Let’s say the habit you want to break is drinking too much. What are the cues that lead you to take that first drink? It’s most likely not because you’re thirsty. And it’s probably not because you like the feeling when you drink too much. Is it because you’re shy? Do you drink at a party so you’re more comfortable talking? Do you drink when you’re out to be social? To be more fun in a crowd? Or is it because you define yourself as party-person?

You’ve got to be honest with yourself when it comes to habits. What’s at the heart of the cue that starts you into this habit loop?

In Week #2, when the cue arises that says, “Time for a drink,” choose a new behavior. If you’re drinking because being in a crowd stresses you out, choose an activity that is less stressful, like going out with just a few friends. Or ask your friends to come over to play games rather than go to a bar. Or choose a movie over a night on the town. You’re going to go to a big party again down the road, but for this week, give yourself the best chance possible to make the change stick. Change the circumstances, and see how that changes your behavior.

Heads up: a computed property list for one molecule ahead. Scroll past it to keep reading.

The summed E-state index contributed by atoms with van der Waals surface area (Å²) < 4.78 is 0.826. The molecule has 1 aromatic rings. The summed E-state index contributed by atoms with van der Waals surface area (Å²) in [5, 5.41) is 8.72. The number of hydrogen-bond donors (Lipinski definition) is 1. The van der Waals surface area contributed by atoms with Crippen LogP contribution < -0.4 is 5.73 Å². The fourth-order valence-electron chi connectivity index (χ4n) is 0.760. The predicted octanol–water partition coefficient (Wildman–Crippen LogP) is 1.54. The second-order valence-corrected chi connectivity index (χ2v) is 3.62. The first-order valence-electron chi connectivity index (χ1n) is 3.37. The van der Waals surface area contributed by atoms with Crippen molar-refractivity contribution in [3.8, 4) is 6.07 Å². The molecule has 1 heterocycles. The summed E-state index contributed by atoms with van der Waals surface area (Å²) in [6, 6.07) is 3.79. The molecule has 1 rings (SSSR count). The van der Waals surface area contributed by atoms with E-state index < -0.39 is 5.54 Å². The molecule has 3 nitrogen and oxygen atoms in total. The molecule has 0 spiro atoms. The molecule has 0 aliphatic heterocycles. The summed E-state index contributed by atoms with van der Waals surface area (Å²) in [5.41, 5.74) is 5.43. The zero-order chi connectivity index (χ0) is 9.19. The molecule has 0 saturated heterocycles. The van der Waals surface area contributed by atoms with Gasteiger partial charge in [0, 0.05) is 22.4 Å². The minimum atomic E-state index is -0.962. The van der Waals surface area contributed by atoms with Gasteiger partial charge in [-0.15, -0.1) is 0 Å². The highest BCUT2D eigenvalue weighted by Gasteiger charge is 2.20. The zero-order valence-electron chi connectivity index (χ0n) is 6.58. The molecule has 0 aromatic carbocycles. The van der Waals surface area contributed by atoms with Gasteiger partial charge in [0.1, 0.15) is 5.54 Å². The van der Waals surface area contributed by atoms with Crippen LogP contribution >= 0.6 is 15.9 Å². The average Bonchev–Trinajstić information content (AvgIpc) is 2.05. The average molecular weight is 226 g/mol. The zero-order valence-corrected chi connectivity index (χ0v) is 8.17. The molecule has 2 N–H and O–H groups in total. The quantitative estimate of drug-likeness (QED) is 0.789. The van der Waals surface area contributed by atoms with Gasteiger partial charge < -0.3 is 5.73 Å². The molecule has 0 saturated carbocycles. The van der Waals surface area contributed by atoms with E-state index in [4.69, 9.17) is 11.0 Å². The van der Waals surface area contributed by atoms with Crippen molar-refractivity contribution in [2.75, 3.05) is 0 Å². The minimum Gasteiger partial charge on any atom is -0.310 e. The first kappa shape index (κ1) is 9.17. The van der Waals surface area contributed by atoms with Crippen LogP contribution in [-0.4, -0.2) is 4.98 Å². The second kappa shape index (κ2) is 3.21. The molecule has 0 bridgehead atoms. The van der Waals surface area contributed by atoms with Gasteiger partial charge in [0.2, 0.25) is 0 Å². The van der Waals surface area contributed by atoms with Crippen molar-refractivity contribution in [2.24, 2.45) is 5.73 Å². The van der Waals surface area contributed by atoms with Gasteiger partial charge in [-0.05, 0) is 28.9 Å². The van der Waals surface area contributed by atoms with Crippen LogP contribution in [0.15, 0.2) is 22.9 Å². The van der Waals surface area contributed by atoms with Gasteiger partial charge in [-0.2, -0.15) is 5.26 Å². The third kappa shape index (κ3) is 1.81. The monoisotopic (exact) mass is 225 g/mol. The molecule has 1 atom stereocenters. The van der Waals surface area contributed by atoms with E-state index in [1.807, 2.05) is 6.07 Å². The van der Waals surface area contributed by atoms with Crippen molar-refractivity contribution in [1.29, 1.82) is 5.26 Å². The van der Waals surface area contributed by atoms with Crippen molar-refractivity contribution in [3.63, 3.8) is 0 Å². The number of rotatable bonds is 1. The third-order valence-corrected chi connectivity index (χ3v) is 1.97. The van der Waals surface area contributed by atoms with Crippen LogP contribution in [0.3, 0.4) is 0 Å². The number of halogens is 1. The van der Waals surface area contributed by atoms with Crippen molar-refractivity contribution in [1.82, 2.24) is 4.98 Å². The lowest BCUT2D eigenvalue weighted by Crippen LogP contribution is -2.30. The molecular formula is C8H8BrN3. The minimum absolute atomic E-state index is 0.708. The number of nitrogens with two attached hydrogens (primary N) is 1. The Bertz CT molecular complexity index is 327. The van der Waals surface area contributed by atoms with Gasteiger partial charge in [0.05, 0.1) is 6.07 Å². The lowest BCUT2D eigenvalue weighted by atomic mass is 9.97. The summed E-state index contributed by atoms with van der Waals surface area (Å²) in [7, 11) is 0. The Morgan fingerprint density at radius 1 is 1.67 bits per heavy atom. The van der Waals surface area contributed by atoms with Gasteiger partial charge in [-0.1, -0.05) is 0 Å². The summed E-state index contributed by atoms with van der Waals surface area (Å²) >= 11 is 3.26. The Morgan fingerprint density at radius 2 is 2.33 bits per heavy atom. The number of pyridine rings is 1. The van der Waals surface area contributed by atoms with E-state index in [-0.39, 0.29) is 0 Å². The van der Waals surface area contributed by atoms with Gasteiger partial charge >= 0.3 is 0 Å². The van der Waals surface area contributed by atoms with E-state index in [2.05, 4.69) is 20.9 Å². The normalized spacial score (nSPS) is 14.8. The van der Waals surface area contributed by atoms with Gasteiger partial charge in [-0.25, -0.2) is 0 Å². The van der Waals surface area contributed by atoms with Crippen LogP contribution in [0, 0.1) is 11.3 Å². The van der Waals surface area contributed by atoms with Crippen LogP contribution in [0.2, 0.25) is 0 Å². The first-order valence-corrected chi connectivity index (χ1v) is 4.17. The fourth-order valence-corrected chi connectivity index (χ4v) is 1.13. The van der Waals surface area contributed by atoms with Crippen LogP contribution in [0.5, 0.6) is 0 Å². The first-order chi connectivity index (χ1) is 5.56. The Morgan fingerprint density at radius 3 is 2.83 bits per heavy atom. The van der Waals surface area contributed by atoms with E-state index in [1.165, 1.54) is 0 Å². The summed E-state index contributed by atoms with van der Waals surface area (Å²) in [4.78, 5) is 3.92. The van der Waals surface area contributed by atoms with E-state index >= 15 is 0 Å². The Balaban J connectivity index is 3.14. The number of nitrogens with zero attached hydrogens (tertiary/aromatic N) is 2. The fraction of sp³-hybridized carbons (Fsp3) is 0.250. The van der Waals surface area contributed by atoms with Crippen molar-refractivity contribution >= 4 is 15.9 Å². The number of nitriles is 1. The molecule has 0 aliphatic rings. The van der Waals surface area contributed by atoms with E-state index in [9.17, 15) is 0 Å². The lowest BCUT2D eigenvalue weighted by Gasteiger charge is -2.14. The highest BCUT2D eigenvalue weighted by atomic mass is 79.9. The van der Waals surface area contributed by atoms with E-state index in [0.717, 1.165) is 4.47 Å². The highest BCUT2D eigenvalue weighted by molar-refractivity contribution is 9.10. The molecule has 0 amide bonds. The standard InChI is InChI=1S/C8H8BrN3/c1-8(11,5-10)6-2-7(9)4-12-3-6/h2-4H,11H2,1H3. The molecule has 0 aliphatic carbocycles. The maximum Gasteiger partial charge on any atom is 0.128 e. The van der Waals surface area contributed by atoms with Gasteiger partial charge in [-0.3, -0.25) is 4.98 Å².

Track your new alternatives in Week #2 along with the consequence of not drinking. Celebrate the feeling of control, and of changing a behavior that’s been bugging you. Remember that habits take time and practice to change. If you have a couple of troublesome habits, choose the simplest one to start with where you have the best chance of success.

Example of starting a new habit

If you want to start a new habit, like drinking more water, exercising, or meditating, in Week #1, you want to think about something you already do by habit and link the new habit you want to form to a cue from an old habit.